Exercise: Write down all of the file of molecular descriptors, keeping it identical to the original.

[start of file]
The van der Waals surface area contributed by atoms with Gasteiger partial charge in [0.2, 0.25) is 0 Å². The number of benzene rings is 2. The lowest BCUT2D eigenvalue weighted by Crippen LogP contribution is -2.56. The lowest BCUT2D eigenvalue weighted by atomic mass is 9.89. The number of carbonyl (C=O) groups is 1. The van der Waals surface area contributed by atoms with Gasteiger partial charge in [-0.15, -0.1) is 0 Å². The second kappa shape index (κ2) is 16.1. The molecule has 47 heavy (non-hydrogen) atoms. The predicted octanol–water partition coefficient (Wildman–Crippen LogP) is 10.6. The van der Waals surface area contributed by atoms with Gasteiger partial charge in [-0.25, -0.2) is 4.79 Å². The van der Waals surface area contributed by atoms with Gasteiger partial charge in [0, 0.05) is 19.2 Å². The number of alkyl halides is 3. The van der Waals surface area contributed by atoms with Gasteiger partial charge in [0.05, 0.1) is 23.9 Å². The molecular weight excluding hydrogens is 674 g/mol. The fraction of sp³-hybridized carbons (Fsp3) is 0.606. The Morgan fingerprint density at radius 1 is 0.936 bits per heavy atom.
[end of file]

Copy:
The van der Waals surface area contributed by atoms with Gasteiger partial charge in [0.2, 0.25) is 0 Å². The number of benzene rings is 2. The lowest BCUT2D eigenvalue weighted by Crippen LogP contribution is -2.56. The lowest BCUT2D eigenvalue weighted by atomic mass is 9.89. The number of carbonyl (C=O) groups is 1. The van der Waals surface area contributed by atoms with Gasteiger partial charge in [-0.15, -0.1) is 0 Å². The second kappa shape index (κ2) is 16.1. The molecule has 47 heavy (non-hydrogen) atoms. The predicted octanol–water partition coefficient (Wildman–Crippen LogP) is 10.6. The van der Waals surface area contributed by atoms with Gasteiger partial charge in [-0.25, -0.2) is 4.79 Å². The van der Waals surface area contributed by atoms with Gasteiger partial charge in [0, 0.05) is 19.2 Å². The number of alkyl halides is 3. The van der Waals surface area contributed by atoms with Gasteiger partial charge in [0.05, 0.1) is 23.9 Å². The molecular weight excluding hydrogens is 674 g/mol. The fraction of sp³-hybridized carbons (Fsp3) is 0.606. The Morgan fingerprint density at radius 1 is 0.936 bits per heavy atom.